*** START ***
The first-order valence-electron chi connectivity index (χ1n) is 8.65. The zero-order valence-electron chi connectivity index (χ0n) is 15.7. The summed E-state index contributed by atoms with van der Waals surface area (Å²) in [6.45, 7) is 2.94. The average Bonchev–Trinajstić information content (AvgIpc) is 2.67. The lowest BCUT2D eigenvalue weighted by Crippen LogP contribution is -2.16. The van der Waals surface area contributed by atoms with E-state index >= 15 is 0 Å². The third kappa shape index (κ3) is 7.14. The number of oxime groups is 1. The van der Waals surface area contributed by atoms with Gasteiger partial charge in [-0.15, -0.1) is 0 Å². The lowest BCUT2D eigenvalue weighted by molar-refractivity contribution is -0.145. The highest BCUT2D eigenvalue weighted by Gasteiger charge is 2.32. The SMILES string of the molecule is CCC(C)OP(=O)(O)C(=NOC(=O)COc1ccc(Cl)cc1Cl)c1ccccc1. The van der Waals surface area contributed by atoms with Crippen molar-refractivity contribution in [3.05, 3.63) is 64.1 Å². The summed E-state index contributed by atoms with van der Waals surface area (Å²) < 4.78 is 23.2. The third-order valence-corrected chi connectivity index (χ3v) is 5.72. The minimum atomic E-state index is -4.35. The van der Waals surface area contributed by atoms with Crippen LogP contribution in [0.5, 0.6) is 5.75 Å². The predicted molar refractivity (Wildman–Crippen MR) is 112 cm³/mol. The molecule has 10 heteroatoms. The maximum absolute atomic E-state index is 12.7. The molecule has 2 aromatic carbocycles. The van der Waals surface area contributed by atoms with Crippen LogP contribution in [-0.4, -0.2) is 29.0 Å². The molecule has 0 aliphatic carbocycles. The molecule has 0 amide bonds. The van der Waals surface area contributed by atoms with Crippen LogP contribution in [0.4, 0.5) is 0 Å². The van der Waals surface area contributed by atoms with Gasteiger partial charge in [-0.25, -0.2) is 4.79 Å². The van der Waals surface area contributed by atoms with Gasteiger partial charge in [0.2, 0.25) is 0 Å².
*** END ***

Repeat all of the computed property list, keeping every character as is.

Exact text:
The first-order valence-electron chi connectivity index (χ1n) is 8.65. The zero-order valence-electron chi connectivity index (χ0n) is 15.7. The summed E-state index contributed by atoms with van der Waals surface area (Å²) in [6.45, 7) is 2.94. The average Bonchev–Trinajstić information content (AvgIpc) is 2.67. The lowest BCUT2D eigenvalue weighted by Crippen LogP contribution is -2.16. The van der Waals surface area contributed by atoms with E-state index >= 15 is 0 Å². The third kappa shape index (κ3) is 7.14. The number of oxime groups is 1. The van der Waals surface area contributed by atoms with Gasteiger partial charge in [-0.15, -0.1) is 0 Å². The lowest BCUT2D eigenvalue weighted by molar-refractivity contribution is -0.145. The highest BCUT2D eigenvalue weighted by Gasteiger charge is 2.32. The SMILES string of the molecule is CCC(C)OP(=O)(O)C(=NOC(=O)COc1ccc(Cl)cc1Cl)c1ccccc1. The van der Waals surface area contributed by atoms with Crippen molar-refractivity contribution in [3.05, 3.63) is 64.1 Å². The summed E-state index contributed by atoms with van der Waals surface area (Å²) < 4.78 is 23.2. The third-order valence-corrected chi connectivity index (χ3v) is 5.72. The minimum atomic E-state index is -4.35. The van der Waals surface area contributed by atoms with Crippen LogP contribution in [0.5, 0.6) is 5.75 Å². The predicted molar refractivity (Wildman–Crippen MR) is 112 cm³/mol. The molecule has 10 heteroatoms. The maximum absolute atomic E-state index is 12.7. The molecule has 2 aromatic carbocycles. The van der Waals surface area contributed by atoms with Crippen LogP contribution in [-0.4, -0.2) is 29.0 Å². The molecule has 0 aliphatic carbocycles. The molecule has 0 amide bonds. The van der Waals surface area contributed by atoms with Crippen LogP contribution in [0.4, 0.5) is 0 Å². The van der Waals surface area contributed by atoms with Gasteiger partial charge in [-0.25, -0.2) is 4.79 Å². The van der Waals surface area contributed by atoms with Gasteiger partial charge in [0.2, 0.25) is 0 Å².